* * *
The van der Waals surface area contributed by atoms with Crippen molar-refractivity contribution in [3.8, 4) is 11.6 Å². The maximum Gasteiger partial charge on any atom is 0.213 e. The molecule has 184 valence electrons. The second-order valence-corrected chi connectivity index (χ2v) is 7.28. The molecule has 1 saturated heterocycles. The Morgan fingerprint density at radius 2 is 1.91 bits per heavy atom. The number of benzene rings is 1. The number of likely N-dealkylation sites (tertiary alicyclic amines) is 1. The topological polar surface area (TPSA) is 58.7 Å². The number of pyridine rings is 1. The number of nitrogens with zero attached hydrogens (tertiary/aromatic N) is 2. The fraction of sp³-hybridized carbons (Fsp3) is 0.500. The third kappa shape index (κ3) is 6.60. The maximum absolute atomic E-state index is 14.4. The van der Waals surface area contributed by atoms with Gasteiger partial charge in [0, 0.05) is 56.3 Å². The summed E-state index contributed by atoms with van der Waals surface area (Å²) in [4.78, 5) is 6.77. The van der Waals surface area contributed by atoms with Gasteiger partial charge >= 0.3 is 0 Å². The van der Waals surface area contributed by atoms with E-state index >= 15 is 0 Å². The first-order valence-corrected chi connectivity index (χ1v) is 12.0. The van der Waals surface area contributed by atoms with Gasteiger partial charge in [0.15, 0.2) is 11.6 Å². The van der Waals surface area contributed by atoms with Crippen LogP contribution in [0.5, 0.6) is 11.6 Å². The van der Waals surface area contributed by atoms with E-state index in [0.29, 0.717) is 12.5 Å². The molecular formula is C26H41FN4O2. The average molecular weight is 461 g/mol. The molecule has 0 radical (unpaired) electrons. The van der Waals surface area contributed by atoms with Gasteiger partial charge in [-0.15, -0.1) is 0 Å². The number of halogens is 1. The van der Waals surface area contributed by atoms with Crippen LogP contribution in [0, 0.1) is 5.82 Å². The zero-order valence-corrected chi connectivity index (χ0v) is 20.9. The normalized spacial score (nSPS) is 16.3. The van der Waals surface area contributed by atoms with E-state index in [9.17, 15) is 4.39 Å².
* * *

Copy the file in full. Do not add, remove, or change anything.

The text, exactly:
The van der Waals surface area contributed by atoms with Crippen molar-refractivity contribution in [3.8, 4) is 11.6 Å². The maximum Gasteiger partial charge on any atom is 0.213 e. The molecule has 184 valence electrons. The second-order valence-corrected chi connectivity index (χ2v) is 7.28. The molecule has 1 saturated heterocycles. The Morgan fingerprint density at radius 2 is 1.91 bits per heavy atom. The number of benzene rings is 1. The number of likely N-dealkylation sites (tertiary alicyclic amines) is 1. The topological polar surface area (TPSA) is 58.7 Å². The number of pyridine rings is 1. The number of nitrogens with zero attached hydrogens (tertiary/aromatic N) is 2. The fraction of sp³-hybridized carbons (Fsp3) is 0.500. The third kappa shape index (κ3) is 6.60. The maximum absolute atomic E-state index is 14.4. The van der Waals surface area contributed by atoms with Gasteiger partial charge in [0, 0.05) is 56.3 Å². The summed E-state index contributed by atoms with van der Waals surface area (Å²) in [4.78, 5) is 6.77. The van der Waals surface area contributed by atoms with Gasteiger partial charge >= 0.3 is 0 Å². The van der Waals surface area contributed by atoms with E-state index >= 15 is 0 Å². The first-order valence-corrected chi connectivity index (χ1v) is 12.0. The van der Waals surface area contributed by atoms with Gasteiger partial charge in [0.15, 0.2) is 11.6 Å². The van der Waals surface area contributed by atoms with Crippen LogP contribution in [0.5, 0.6) is 11.6 Å². The van der Waals surface area contributed by atoms with E-state index in [0.29, 0.717) is 12.5 Å². The molecular formula is C26H41FN4O2. The average molecular weight is 461 g/mol. The molecule has 0 radical (unpaired) electrons. The van der Waals surface area contributed by atoms with Gasteiger partial charge in [-0.15, -0.1) is 0 Å². The number of halogens is 1. The van der Waals surface area contributed by atoms with Crippen LogP contribution in [0, 0.1) is 5.82 Å². The zero-order valence-corrected chi connectivity index (χ0v) is 20.9. The normalized spacial score (nSPS) is 16.3. The van der Waals surface area contributed by atoms with E-state index in [9.17, 15) is 4.39 Å².